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What Is Separate Property In A New York Divorce?

In New York, property division during divorce is subject to equitable distribution, meaning property is divided fairly based on the court’s consideration of factors such as the length of the marriage, each spouse’s health and age and the spouses’ incomes and assets. An important distinction to understand is the difference between marital property and separate property. Marital property — assets acquired during the marriage — is divided between the two parties. On the other hand, each partner gets to keep their separate property.

What is separate property?

Immune to equitable division, separate property is not part of the marital estate and includes:

  • Any property named as ‘separate property’ in a pre- or post-nuptial agreement
  • Property acquired before the marriage, such as a house or car, purchased before you got married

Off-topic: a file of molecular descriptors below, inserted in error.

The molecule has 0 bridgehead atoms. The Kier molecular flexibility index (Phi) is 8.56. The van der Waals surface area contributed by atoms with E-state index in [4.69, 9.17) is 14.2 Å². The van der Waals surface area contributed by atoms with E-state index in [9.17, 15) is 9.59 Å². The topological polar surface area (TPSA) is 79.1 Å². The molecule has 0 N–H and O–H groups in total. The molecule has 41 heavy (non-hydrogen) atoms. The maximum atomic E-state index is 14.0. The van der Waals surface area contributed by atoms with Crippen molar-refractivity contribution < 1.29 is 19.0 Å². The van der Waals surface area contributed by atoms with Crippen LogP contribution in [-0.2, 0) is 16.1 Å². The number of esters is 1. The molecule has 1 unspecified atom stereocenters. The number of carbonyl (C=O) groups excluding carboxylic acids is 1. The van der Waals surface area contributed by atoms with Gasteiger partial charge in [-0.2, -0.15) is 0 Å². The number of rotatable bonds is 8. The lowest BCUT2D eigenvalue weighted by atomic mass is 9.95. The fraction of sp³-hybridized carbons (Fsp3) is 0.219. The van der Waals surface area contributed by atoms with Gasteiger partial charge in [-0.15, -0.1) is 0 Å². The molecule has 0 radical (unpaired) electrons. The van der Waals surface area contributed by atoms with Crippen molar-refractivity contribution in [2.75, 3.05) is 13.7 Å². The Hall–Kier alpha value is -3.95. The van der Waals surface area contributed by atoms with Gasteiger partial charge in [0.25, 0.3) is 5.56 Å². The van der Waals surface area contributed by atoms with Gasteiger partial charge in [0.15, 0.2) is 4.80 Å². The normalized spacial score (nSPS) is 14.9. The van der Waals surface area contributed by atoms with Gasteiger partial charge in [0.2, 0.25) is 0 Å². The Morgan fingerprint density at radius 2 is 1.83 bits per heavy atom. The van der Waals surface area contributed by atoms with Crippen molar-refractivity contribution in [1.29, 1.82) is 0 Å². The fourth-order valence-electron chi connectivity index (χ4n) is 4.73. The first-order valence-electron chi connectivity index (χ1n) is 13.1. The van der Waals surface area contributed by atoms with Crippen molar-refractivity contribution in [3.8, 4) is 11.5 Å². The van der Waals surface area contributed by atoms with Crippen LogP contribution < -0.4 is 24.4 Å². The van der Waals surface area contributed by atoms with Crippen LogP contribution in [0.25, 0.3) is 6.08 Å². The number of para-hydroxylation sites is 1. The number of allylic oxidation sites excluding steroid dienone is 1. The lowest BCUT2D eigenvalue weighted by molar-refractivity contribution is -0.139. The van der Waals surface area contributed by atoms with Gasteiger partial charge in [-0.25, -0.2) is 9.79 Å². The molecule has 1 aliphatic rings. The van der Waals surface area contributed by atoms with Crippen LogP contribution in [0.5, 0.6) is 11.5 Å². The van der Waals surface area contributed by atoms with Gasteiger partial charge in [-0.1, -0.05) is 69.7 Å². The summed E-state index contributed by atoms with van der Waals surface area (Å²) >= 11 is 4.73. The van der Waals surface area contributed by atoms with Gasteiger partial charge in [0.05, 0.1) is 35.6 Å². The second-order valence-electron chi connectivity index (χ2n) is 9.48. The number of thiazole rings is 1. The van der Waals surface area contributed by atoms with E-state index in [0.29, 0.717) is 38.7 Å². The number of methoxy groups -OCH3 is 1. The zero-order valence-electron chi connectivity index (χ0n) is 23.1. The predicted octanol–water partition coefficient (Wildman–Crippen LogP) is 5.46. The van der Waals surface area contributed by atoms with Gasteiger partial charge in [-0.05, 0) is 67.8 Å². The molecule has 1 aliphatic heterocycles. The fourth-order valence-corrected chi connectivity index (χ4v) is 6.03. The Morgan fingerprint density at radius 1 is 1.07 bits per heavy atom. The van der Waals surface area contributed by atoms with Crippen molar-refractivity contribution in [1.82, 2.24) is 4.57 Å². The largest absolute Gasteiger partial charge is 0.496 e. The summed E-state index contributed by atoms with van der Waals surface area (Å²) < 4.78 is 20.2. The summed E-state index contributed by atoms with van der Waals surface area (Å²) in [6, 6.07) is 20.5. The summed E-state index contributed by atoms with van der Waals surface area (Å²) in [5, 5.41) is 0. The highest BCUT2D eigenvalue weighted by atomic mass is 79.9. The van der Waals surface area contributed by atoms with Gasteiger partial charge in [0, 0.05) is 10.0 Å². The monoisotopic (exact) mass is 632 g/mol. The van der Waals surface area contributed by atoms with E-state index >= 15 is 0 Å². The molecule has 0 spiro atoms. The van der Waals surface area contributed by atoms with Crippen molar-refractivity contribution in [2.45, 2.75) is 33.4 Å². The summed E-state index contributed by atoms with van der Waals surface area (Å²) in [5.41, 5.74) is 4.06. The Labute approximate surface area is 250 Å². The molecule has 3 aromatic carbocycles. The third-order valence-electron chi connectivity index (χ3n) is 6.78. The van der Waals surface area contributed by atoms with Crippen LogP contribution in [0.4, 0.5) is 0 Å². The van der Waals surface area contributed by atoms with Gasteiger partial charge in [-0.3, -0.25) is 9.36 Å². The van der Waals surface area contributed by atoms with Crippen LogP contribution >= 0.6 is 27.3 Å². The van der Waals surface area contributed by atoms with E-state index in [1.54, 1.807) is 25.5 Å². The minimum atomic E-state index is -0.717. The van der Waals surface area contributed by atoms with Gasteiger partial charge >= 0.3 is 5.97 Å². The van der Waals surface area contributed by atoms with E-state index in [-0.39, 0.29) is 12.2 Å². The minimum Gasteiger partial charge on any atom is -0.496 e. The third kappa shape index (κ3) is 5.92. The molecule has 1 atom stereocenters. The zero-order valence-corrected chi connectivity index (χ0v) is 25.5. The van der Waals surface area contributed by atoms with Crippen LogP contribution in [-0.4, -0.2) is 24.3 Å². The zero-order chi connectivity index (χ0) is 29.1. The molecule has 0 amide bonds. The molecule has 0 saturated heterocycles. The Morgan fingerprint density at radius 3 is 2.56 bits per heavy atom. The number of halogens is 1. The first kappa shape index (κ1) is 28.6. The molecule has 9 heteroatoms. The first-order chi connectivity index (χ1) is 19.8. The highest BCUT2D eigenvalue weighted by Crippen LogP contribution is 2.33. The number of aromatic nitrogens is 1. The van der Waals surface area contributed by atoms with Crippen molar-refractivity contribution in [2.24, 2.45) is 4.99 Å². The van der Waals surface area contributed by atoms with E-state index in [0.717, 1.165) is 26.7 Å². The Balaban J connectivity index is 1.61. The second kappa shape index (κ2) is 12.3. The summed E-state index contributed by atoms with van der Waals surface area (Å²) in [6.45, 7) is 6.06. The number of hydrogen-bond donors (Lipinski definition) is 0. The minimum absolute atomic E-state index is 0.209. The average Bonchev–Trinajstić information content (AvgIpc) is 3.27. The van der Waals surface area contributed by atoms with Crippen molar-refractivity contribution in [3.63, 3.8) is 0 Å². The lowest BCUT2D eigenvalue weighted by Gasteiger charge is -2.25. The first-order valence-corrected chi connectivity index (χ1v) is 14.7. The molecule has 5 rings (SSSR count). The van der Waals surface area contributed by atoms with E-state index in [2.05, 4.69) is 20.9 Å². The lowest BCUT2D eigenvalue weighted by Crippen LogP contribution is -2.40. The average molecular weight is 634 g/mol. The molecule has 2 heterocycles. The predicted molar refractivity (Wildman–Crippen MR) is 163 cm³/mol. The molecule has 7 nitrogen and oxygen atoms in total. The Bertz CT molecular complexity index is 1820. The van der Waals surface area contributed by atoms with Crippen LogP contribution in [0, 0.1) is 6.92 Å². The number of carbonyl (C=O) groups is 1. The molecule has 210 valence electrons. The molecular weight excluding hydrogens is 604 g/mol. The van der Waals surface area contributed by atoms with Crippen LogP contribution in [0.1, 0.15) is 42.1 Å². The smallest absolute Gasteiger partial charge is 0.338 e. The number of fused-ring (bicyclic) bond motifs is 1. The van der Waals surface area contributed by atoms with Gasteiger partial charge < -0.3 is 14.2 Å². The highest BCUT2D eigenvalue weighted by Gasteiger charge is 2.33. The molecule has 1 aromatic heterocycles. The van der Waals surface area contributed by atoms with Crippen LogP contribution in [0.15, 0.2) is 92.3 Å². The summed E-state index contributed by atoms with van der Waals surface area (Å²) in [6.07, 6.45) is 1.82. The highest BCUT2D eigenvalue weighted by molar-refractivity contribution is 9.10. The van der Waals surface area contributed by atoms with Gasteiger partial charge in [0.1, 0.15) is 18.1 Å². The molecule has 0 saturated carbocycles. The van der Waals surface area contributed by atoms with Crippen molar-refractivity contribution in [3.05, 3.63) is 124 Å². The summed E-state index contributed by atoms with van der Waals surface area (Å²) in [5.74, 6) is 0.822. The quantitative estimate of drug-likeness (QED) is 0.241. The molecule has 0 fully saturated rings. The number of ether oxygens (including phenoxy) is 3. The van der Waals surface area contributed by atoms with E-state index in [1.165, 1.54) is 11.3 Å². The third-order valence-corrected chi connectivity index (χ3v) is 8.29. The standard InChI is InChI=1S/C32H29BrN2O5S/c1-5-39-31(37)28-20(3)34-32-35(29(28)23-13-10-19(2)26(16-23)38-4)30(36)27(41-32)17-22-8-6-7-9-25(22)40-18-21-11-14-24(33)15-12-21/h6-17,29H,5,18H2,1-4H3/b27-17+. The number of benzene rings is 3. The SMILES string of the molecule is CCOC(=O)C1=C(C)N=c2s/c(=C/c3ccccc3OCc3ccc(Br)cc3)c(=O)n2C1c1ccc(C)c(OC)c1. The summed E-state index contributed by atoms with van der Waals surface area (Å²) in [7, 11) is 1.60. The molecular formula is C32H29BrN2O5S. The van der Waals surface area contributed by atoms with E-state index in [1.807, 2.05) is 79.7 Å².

• Money acquired before the marriage, such as a personal savings account with income you earned before your union
  • Compensation from a personal injury claim, settlement or jury verdict
  • Assets earned from the proceeds or the appreciation of separate property, for example, equity in a house or funds from an investment made before the marriage commenced. However, there is an exception: if your spouse contributed to that appreciation, the property may be subjected to division.

You might have comingled separate property with marital property during the course of your marriage, which is fairly common. Perhaps, you mixed bank accounts and investments, or you added your spouse to the deed on a home you purchased before the marriage. In this case, your separate property may become marital property. A judge may divide it via equitable distribution laws.

Of course, if you and your spouse amicably decide how to divide your property, you can bypass the court’s discretion. With the help of a Queens divorce lawyer, you can split up assets and possessions according to you and your ex-spouses wishes. 

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